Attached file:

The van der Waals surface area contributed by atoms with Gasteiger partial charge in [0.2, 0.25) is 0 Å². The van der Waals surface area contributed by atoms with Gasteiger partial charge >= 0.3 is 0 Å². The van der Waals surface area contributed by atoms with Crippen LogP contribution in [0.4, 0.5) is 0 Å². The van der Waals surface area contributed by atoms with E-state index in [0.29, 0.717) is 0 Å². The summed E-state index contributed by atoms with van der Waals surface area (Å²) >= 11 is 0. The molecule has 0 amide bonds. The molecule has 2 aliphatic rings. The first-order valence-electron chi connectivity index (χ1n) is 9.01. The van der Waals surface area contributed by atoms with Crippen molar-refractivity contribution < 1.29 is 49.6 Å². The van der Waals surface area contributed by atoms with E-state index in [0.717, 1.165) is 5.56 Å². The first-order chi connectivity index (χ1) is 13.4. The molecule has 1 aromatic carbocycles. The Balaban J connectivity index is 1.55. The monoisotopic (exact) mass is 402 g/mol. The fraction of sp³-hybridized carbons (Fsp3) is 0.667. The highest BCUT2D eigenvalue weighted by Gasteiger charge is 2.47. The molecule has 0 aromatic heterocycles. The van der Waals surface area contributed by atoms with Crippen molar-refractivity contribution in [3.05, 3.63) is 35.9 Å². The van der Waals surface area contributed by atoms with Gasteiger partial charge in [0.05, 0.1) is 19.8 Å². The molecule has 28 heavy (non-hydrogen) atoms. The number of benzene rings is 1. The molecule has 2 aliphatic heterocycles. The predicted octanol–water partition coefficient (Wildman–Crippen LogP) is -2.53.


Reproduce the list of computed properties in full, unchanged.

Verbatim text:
The van der Waals surface area contributed by atoms with Gasteiger partial charge in [0.2, 0.25) is 0 Å². The van der Waals surface area contributed by atoms with Gasteiger partial charge >= 0.3 is 0 Å². The van der Waals surface area contributed by atoms with Crippen LogP contribution in [0.4, 0.5) is 0 Å². The van der Waals surface area contributed by atoms with E-state index in [0.29, 0.717) is 0 Å². The summed E-state index contributed by atoms with van der Waals surface area (Å²) >= 11 is 0. The molecule has 0 amide bonds. The molecule has 2 aliphatic rings. The first-order valence-electron chi connectivity index (χ1n) is 9.01. The van der Waals surface area contributed by atoms with Crippen molar-refractivity contribution < 1.29 is 49.6 Å². The van der Waals surface area contributed by atoms with E-state index in [0.717, 1.165) is 5.56 Å². The first-order chi connectivity index (χ1) is 13.4. The molecule has 1 aromatic carbocycles. The Balaban J connectivity index is 1.55. The monoisotopic (exact) mass is 402 g/mol. The fraction of sp³-hybridized carbons (Fsp3) is 0.667. The highest BCUT2D eigenvalue weighted by Gasteiger charge is 2.47. The molecule has 0 aromatic heterocycles. The van der Waals surface area contributed by atoms with Crippen molar-refractivity contribution in [3.05, 3.63) is 35.9 Å². The van der Waals surface area contributed by atoms with Gasteiger partial charge in [0.05, 0.1) is 19.8 Å². The molecule has 28 heavy (non-hydrogen) atoms. The number of benzene rings is 1. The molecule has 2 aliphatic heterocycles. The predicted octanol–water partition coefficient (Wildman–Crippen LogP) is -2.53.